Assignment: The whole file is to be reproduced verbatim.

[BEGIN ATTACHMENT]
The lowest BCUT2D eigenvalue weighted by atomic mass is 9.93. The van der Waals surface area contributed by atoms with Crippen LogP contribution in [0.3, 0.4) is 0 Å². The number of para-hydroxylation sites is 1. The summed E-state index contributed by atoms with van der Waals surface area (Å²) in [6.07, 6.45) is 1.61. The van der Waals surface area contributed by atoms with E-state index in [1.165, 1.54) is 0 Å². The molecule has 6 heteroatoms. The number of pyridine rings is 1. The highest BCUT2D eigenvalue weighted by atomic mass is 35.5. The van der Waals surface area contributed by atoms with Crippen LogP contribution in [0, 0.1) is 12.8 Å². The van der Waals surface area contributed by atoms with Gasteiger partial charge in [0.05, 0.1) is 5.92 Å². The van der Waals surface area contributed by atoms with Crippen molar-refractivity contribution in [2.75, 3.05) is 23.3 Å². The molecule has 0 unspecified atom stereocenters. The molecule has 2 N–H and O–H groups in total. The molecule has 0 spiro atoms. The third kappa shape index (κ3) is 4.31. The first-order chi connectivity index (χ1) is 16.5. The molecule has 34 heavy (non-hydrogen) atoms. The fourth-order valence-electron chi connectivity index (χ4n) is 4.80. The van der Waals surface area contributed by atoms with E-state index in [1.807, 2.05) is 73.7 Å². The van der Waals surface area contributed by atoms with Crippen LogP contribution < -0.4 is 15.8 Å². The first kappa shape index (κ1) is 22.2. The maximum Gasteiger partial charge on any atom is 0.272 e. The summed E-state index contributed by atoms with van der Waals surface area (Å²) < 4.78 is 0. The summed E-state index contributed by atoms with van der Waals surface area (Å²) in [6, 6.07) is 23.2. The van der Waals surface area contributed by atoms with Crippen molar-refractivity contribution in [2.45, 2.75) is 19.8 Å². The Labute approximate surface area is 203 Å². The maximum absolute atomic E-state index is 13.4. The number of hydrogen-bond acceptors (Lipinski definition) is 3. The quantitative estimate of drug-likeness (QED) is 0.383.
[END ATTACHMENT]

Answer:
The lowest BCUT2D eigenvalue weighted by atomic mass is 9.93. The van der Waals surface area contributed by atoms with Crippen LogP contribution in [0.3, 0.4) is 0 Å². The number of para-hydroxylation sites is 1. The summed E-state index contributed by atoms with van der Waals surface area (Å²) in [6.07, 6.45) is 1.61. The van der Waals surface area contributed by atoms with E-state index in [1.165, 1.54) is 0 Å². The molecule has 6 heteroatoms. The number of pyridine rings is 1. The highest BCUT2D eigenvalue weighted by atomic mass is 35.5. The van der Waals surface area contributed by atoms with Crippen LogP contribution in [0, 0.1) is 12.8 Å². The van der Waals surface area contributed by atoms with Gasteiger partial charge in [0.05, 0.1) is 5.92 Å². The van der Waals surface area contributed by atoms with Crippen molar-refractivity contribution in [2.75, 3.05) is 23.3 Å². The molecule has 0 unspecified atom stereocenters. The molecule has 2 N–H and O–H groups in total. The molecule has 0 spiro atoms. The third kappa shape index (κ3) is 4.31. The first-order chi connectivity index (χ1) is 16.5. The molecule has 34 heavy (non-hydrogen) atoms. The fourth-order valence-electron chi connectivity index (χ4n) is 4.80. The van der Waals surface area contributed by atoms with E-state index in [1.807, 2.05) is 73.7 Å². The van der Waals surface area contributed by atoms with Crippen LogP contribution < -0.4 is 15.8 Å². The first kappa shape index (κ1) is 22.2. The maximum Gasteiger partial charge on any atom is 0.272 e. The summed E-state index contributed by atoms with van der Waals surface area (Å²) < 4.78 is 0. The summed E-state index contributed by atoms with van der Waals surface area (Å²) in [6, 6.07) is 23.2. The van der Waals surface area contributed by atoms with Crippen molar-refractivity contribution in [2.45, 2.75) is 19.8 Å². The Labute approximate surface area is 203 Å². The maximum absolute atomic E-state index is 13.4. The number of hydrogen-bond acceptors (Lipinski definition) is 3. The quantitative estimate of drug-likeness (QED) is 0.383.